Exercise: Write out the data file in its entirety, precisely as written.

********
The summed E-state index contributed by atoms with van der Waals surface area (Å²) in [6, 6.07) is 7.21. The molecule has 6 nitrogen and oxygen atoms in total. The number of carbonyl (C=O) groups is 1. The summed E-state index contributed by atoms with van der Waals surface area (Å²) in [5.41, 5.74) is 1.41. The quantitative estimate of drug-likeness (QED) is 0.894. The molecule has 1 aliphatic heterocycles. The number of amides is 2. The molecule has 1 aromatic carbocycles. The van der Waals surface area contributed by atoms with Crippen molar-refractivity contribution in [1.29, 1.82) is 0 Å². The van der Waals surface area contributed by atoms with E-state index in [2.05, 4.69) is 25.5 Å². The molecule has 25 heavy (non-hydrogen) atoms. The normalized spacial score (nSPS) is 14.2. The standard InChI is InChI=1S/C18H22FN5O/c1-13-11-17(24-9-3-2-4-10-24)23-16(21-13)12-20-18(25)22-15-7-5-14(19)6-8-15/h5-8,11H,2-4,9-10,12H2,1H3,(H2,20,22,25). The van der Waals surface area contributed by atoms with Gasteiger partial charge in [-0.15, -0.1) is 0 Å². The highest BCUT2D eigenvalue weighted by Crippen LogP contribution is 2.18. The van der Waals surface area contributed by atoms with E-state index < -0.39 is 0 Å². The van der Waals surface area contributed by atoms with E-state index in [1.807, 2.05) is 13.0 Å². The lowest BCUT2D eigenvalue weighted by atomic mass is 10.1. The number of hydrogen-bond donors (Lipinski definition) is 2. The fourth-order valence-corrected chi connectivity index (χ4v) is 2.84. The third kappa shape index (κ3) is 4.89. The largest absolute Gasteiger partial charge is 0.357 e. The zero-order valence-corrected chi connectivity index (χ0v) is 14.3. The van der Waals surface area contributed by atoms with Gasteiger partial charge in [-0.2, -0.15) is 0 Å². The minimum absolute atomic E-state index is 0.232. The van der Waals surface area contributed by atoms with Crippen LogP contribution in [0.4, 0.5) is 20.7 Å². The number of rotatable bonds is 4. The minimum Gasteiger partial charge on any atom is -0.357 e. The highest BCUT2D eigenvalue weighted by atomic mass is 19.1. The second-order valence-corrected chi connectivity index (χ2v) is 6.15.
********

The summed E-state index contributed by atoms with van der Waals surface area (Å²) in [6, 6.07) is 7.21. The molecule has 6 nitrogen and oxygen atoms in total. The number of carbonyl (C=O) groups is 1. The summed E-state index contributed by atoms with van der Waals surface area (Å²) in [5.41, 5.74) is 1.41. The quantitative estimate of drug-likeness (QED) is 0.894. The molecule has 1 aliphatic heterocycles. The number of amides is 2. The molecule has 1 aromatic carbocycles. The van der Waals surface area contributed by atoms with Crippen molar-refractivity contribution in [1.29, 1.82) is 0 Å². The van der Waals surface area contributed by atoms with E-state index in [2.05, 4.69) is 25.5 Å². The molecule has 25 heavy (non-hydrogen) atoms. The normalized spacial score (nSPS) is 14.2. The standard InChI is InChI=1S/C18H22FN5O/c1-13-11-17(24-9-3-2-4-10-24)23-16(21-13)12-20-18(25)22-15-7-5-14(19)6-8-15/h5-8,11H,2-4,9-10,12H2,1H3,(H2,20,22,25). The van der Waals surface area contributed by atoms with Gasteiger partial charge in [-0.15, -0.1) is 0 Å². The highest BCUT2D eigenvalue weighted by Crippen LogP contribution is 2.18. The van der Waals surface area contributed by atoms with E-state index < -0.39 is 0 Å². The van der Waals surface area contributed by atoms with E-state index in [1.807, 2.05) is 13.0 Å². The lowest BCUT2D eigenvalue weighted by atomic mass is 10.1. The number of hydrogen-bond donors (Lipinski definition) is 2. The fourth-order valence-corrected chi connectivity index (χ4v) is 2.84. The third kappa shape index (κ3) is 4.89. The largest absolute Gasteiger partial charge is 0.357 e. The zero-order valence-corrected chi connectivity index (χ0v) is 14.3. The van der Waals surface area contributed by atoms with Gasteiger partial charge in [-0.2, -0.15) is 0 Å². The minimum absolute atomic E-state index is 0.232. The van der Waals surface area contributed by atoms with Crippen LogP contribution in [0.4, 0.5) is 20.7 Å². The number of rotatable bonds is 4. The minimum Gasteiger partial charge on any atom is -0.357 e. The highest BCUT2D eigenvalue weighted by atomic mass is 19.1. The second-order valence-corrected chi connectivity index (χ2v) is 6.15.